Shades of Grey: Transgressing and Transforming - Glenn Q. Maboloc
Glenn Q. Maboloc
The concepts of ‘self’ and ‘autonomy’ have often been raised in feminist discourse. Fairly recently, breaking away from liberalism’s autonomous self, Marxism instated the concept of self as social. All meaning – of work, of equality, of happiness itself to the individual – is achieved socially.
Traditional Philippine valuation of the self was one step ahead of Marxism. Anthropologist F. Landa Jocano posits that Filipinos ‘by cultural orientation…are relationists, not individualists… [They] always want to be part of a group and to be noticed as such. This is why [they] disdain kanya- kanya (each to his/her own self-interest) as a trait.’ Jocano laments that Filipinos’ ‘current claim to individualism is derived from Western-influenced formal education… (and is) reinforced by exposure to Western-influenced media.’ (Jocano, 63)
This relational Filipino self finds its most ardent expression in familism, or ‘the concept (having) to do with our concern over the well-being of our families or that of our kinsmen.’ (Jocano, 64) Belen Medina notes: ‘The family as the basic unit of Philippine society is very significant to the Filipino. It demands his interests and loyalty more than any other institution in the larger society. Its influence is far-reaching for it pervades every aspect of his life, be it social, political, religious, or economic.’ (Medina, 12)
Damdamin or emotion plays an important role in maintaining Filipino social relationships. An especially sensitive people, Filipinos make decisions around the feelings of others. Hiya (shame) and delicadeza and amor proprio (proper behavior and self-esteem) are two of the norms that are followed so that ‘damdamin is not hurt and conflicts are minimized, if not avoided. [Hiya] is often invoked to effect conformity to local mores and practices in order to prevent embarrassment, shame or conflict. [Delicadeza and amor propio] are part of [the] cultural shield intended to protect the self from being embarrassed or shamed through public exposure. The face must be protected at all times, by all means, and at all costs…Losing face is losing personal dignity, integrity and honour as an individual and as a member of the group.’ (Jocano, 73)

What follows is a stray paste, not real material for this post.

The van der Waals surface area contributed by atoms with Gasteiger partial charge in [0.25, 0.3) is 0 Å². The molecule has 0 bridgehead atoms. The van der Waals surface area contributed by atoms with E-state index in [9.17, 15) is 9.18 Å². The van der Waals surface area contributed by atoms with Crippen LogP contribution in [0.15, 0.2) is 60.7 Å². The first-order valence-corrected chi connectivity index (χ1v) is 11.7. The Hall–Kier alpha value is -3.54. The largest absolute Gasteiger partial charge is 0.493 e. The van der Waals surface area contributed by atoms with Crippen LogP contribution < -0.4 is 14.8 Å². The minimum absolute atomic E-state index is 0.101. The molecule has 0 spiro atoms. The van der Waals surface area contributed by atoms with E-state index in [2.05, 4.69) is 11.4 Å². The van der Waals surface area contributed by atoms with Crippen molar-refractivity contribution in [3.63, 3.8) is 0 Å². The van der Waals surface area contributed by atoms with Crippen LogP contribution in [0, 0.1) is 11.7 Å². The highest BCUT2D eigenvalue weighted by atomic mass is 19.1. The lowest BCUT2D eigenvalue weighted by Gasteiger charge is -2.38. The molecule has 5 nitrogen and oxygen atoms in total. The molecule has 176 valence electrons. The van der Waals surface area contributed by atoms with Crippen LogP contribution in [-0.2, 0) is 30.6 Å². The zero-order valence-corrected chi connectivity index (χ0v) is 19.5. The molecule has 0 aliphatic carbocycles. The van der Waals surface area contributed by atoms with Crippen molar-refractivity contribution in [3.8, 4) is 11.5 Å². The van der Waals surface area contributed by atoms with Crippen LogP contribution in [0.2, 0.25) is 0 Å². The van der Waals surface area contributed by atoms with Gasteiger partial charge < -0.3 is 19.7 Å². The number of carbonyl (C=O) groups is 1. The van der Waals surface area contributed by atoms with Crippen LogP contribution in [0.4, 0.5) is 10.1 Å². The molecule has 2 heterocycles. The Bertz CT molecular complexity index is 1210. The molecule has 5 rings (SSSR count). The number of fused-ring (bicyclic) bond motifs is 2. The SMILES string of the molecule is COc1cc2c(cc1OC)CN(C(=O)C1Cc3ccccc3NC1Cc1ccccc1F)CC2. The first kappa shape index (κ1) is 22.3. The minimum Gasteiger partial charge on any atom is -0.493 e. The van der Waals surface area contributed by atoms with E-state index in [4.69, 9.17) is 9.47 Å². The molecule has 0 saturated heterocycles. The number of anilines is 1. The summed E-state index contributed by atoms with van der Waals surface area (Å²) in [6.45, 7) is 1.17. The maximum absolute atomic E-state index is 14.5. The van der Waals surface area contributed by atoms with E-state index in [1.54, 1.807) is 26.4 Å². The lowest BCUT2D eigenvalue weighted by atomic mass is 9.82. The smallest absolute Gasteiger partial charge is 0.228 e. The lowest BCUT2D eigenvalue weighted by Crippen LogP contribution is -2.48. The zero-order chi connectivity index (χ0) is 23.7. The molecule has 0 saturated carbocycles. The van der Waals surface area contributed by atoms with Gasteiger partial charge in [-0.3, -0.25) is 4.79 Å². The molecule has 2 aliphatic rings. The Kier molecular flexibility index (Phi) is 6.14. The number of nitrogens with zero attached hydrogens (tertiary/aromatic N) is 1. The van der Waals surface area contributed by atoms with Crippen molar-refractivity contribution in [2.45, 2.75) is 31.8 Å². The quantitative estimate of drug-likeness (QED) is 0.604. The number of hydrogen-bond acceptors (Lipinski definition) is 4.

Transwomen (and transgenders in general) disturb these cultural norms, more so than other sexual minorities by managing to be spectacles in an intensely conformist society. In fact, the probable shame prevents many transwomen from expressing their real selves. Transwomen also experience discrimination right in the hands of the ‘same’ people who’ve experienced it: gay men.
In fact, J. Neil Garcia posits that one of the reasons why the LGBT liberation movement in the Philippines has not taken off is the schism between the parlorista (literally, working in a beauty parlor, often transwomen; loud and vulgar) and the pa-men (straight-acting; circumspect). In this sense, transwomen not only challenge the Filipino heterosexual conception of propriety, but Filipino gays’ as well.
Transwomen transgress these cultural norms because they unsettle the broader concepts of heternormativity introduced by colonialism and religion.
The Filipina transwoman was regarded with respect in many parts of pre-colonial Philippines. Called babaylan (priestess), she often presided over important spiritual ceremonies of her then animist society, and was found to have married and lived with men.
But history would change her status in Filipino society. Colonial powers would reach her shores. Sam Winter describes thus: ‘Serena Nanda has described the ‘sexualising’ and masculinising of the Filipino culture by successive Arab, Spanish and American dominations…(Carolyn) Brewer [also] paints a vivid picture of the way in which Filipino gender and sexuality were regulated to conform to the colonisers’ norms. These norms arose from Hispanic machismo (the idealization of stereotypic gender roles and the repression of deviance from them), and from closely related Christian (predominantly Catholic) attitudes towards sexual and gender diversity.’
Winter believes that because of Catholic doctrines ‘Filipino transpeople are left vulnerable to accusations of immoral conduct on several levels: cross-gendered dress, abuse of body and homosexuality. As one might expect, religious- inspired transphobia percolated into broader society.’ Catholicism’s heteronormativity is based on its insistence on the procreative function of sex and marriage. As such, the identity of a woman is configured according to her role and/or ability to conceive.
The history of colonial and religious enslavement impacts the social perception of the Filipino transwoman. Although research has surfaced a few labels with which Filipinos identify transwomen, Marc Johnson has devised an identity model (based on his study of transgenderism in Southern Philippines) that encapsulates the general Filipino valuation of transwomen: impotent men and unreproductive/defling women. This construction corresponds to the historical (patriarchal) and religious precepts that have led to the disenfranchised status of the Filipina transwoman.
The foregoing describes the historical-religious and cultural context in which the transwoman struggles for self and autonomy. But while she faces undue hardships because of her identity, she can look to present trends that presage some form of emancipation.